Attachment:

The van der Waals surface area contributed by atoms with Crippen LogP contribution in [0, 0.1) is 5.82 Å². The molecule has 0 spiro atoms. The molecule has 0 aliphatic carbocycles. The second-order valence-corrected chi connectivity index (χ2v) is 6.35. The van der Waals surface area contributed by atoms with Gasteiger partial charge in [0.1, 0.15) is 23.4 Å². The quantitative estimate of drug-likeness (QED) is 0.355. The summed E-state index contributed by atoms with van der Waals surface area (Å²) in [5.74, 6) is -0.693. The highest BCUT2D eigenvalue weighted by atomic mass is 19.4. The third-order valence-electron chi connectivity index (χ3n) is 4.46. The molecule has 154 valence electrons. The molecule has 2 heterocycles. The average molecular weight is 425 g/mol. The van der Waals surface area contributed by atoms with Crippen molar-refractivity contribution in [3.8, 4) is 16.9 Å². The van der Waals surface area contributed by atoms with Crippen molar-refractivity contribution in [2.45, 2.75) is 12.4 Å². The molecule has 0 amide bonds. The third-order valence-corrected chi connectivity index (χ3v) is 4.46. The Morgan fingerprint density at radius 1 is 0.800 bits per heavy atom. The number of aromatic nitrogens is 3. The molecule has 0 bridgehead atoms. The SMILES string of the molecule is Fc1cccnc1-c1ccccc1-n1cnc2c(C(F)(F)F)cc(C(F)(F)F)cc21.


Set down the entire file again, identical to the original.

The van der Waals surface area contributed by atoms with Crippen LogP contribution in [0, 0.1) is 5.82 Å². The molecule has 0 spiro atoms. The molecule has 0 aliphatic carbocycles. The second-order valence-corrected chi connectivity index (χ2v) is 6.35. The van der Waals surface area contributed by atoms with Gasteiger partial charge in [0.1, 0.15) is 23.4 Å². The quantitative estimate of drug-likeness (QED) is 0.355. The summed E-state index contributed by atoms with van der Waals surface area (Å²) in [5.74, 6) is -0.693. The highest BCUT2D eigenvalue weighted by atomic mass is 19.4. The third-order valence-electron chi connectivity index (χ3n) is 4.46. The molecule has 154 valence electrons. The molecule has 2 heterocycles. The average molecular weight is 425 g/mol. The van der Waals surface area contributed by atoms with Crippen molar-refractivity contribution in [3.8, 4) is 16.9 Å². The van der Waals surface area contributed by atoms with Crippen molar-refractivity contribution in [2.45, 2.75) is 12.4 Å². The molecule has 0 amide bonds. The third-order valence-corrected chi connectivity index (χ3v) is 4.46. The Morgan fingerprint density at radius 1 is 0.800 bits per heavy atom. The number of aromatic nitrogens is 3. The molecule has 0 bridgehead atoms. The SMILES string of the molecule is Fc1cccnc1-c1ccccc1-n1cnc2c(C(F)(F)F)cc(C(F)(F)F)cc21.